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What is apply invocation pattern in Javascript in reference to function invocation patterns and how can I use it? What are the benefits of using this invocation pattern.

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3 Answers 3

up vote 19 down vote accepted

The use of apply is related to the function context (the this keyword) and argument passing.

First, I think you should know in which cases the this keyword is implicitly set:

1- When a function is called as a method (the function is invoked as member of an object):

obj.method(); // 'this' inside method will refer to obj

2- A normal function call:

myFunction(); // 'this' inside the function will refer to the Global object
// or 
(function () {})();

3- When the new operator is used:

var obj = new MyObj(); // this will refer to a newly created object.

Here is when apply and call come, those methods let you set explicitly the context when you invoke a function, eg.:

function test(a) {
  alert(this + a);
}

test.call('Hello', ' world!');

In the above code, when the test function is called setting the this keyword to a String ('Hello'), and passing the a argument (' world.').

Both, call and apply change the context of the executing function (the this keyword) inside the called function, but the difference between them is that with apply, you can send an Array or an Array-like object as the arguments of the function to be executed, which is extremely useful, for example:

function sum() {
  var result = 0;
  for (var i = 0; i < arguments.length; i++) {
    result += arguments[i];
  }
  return result;
}

var args = [1,2,3];
sum.apply(null, args); // will return 6

That can avoid some very hacky, bad (and common) eval calls like:

eval('sum(' + args.join() +')');

Another example, the Math.max and Math.min methods, those methods can receive an arbitrary number of arguments like:

var max = Math.max(2,4,6,8); // 8

But what if you have an Array of numbers?

var numbers = [2,4,6,8];
numbers.push(10);
var max = Math.max.apply(null, numbers); // 10

Also note that when null or undefined is used as the this argument with call or apply, the this object will refer to the Global object (similar to the case #2, normal function invocation).

For the Math.max example, the context is not really relevant, since they are just like "static" methods, the this keyword is not used internally...

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3  
+1 Very nice! ---- –  Pekka 웃 Dec 29 '09 at 18:27
    
Ah I think I get it now. The whole point that I missed was "the value of this is provided as the first parameters". Now it makes sense why we would like to differentiate apply method as a separate kind of invocation. So what is the diff. between call and apply keywords then? –  Priyank Dec 29 '09 at 18:30
    
@cms +1 perfect to print! –  Igor Parra Dec 11 '11 at 16:11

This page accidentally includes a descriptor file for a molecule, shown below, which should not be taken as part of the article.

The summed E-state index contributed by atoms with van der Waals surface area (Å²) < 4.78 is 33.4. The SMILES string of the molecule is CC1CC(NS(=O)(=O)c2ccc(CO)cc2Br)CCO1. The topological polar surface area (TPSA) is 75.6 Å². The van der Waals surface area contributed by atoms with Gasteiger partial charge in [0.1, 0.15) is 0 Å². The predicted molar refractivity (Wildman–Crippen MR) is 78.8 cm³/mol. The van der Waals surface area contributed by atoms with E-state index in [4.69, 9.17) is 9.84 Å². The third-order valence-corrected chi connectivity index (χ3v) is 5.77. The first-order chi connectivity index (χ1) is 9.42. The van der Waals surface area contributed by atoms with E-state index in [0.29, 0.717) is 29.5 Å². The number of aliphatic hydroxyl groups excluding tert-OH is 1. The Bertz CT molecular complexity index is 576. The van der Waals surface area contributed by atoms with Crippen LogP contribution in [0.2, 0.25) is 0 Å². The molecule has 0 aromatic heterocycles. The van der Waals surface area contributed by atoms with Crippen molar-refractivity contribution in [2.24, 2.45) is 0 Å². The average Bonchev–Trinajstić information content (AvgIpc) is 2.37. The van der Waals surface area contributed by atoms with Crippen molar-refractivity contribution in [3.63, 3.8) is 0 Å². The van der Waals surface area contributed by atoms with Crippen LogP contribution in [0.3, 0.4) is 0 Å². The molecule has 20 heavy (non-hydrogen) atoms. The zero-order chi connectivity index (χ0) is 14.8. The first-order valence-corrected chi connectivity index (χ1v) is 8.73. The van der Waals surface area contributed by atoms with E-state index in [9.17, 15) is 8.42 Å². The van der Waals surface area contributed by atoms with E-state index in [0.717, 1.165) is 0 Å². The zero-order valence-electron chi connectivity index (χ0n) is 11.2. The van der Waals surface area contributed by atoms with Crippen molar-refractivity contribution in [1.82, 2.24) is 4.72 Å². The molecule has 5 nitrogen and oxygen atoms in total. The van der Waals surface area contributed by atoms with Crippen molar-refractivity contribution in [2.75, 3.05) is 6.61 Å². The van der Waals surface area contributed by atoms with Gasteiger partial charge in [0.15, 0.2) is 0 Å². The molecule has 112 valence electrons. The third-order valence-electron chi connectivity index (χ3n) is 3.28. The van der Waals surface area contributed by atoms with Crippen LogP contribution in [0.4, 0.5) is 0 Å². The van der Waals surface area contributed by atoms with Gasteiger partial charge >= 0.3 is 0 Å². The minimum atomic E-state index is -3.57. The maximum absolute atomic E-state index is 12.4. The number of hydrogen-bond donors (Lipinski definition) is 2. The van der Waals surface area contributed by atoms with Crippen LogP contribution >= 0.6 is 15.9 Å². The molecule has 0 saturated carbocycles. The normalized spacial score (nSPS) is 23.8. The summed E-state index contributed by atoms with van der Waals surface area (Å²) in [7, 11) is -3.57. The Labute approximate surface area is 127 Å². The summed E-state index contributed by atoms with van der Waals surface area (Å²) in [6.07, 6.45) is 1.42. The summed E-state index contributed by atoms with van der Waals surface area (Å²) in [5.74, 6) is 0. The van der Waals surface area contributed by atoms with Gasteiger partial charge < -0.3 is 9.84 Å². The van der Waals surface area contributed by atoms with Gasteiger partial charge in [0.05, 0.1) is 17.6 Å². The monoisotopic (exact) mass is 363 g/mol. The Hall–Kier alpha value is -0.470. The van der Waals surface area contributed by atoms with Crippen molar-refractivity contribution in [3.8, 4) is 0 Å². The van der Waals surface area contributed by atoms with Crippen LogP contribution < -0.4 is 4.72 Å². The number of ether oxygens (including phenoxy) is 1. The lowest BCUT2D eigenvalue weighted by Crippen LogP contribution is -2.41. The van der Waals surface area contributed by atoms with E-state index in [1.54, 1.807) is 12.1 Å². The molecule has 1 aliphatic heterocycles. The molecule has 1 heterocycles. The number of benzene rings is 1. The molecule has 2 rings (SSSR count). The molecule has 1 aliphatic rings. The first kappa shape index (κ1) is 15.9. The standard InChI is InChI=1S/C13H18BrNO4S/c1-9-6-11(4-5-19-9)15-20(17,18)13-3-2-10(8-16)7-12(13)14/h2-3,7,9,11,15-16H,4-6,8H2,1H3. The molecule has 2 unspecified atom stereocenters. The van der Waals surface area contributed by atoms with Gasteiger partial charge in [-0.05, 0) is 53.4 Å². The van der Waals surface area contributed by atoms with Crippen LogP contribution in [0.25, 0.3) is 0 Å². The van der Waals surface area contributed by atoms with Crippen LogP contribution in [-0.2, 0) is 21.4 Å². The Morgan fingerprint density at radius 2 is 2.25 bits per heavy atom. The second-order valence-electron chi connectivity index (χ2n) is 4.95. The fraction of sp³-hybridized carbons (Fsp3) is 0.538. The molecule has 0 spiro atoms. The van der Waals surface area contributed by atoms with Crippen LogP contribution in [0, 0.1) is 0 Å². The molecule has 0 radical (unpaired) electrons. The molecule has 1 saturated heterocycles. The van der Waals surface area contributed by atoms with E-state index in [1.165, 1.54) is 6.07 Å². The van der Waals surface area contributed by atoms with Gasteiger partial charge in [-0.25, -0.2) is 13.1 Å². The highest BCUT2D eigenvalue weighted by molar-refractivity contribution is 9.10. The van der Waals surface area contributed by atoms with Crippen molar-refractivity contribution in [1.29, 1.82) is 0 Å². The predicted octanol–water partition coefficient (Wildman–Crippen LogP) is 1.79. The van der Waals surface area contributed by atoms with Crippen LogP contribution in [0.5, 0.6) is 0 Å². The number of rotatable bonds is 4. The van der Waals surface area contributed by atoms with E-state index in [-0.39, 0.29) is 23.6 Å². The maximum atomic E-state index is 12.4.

You can also use call/apply for inheritance.

function Client (id) {
  this.id = id;
  this.name = "Client" + id;
}

Client.prototype = {
    constructor: Client

  , toString: function () {
      return this.name;
    }
};

function WebClient (id) {
  Client.call (this, id);
}

WebClient.prototype = new Client ();

WebClient.prototype.constructor = WebClient;

WebClient.prototype.ping = function () {
  // do stuff
};

Notice Client.call (this, id); This executes Client using the this instance that a new WebClient would create. Thus when

  this.id = id;
  this.name = "Client" + id;

are executed inside Client the WebClient instance is getting assigned those properties.

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I'm not aware of any design patterns named The Apply Pattern so I don't really think this is at all related to design patterns. However, there is an apply method of function objects in javascript (along with the corresponding call method) so I'll be explaining those.

The apply and call methods basically allow an object to "steal" a method from another object. You see, in javascript, methods are bound very-very late: at invocation time. Only when a method is called is the value of 'this' resolved. In a normal method call:

some_object.do_something();

the 'this' keyword in do_something refers to some_object. Apply and call lets you re-assign 'this'. For example:

some_object.do_something.apply(another_object);

the 'this' keyword in do_something now refers to another_object. So you're calling the do_something method belonging to some_object on another_object.

Now, this is interesting and all but why would anyone want to do this? Here's a concrete example of why this is useful:

// say you want to get some DIVs in the document, you can get all of them with:
var some_divs = document.getElementsByTagName('DIV');

// say you want the third to fifth DIV in the document, some_divs looks like an
// array so you might think you can slice it, but it's not. It's a collection
// of elements that fakes being an array and doesn't implement the slice method.

// No worries, we can steal the slice method from an array 
// and apply it to some_divs:
var wanted_divs = [].slice.apply(some_divs,[2,5]);

// Alternatively:
var wanted_divs = [].slice.call(some_divs,2,5);

There is another use case for apply which is a result of the difference between how apply and call works. If you have all your arguments in an array and the function expects individual arguments you can use apply to pass the array and have the function see the content of the array as individual arguments:

function some_function (first,second) {
    alert(first+second);
}
var argument_array = ['hello','world'];
some_function.apply(null, argument_array);
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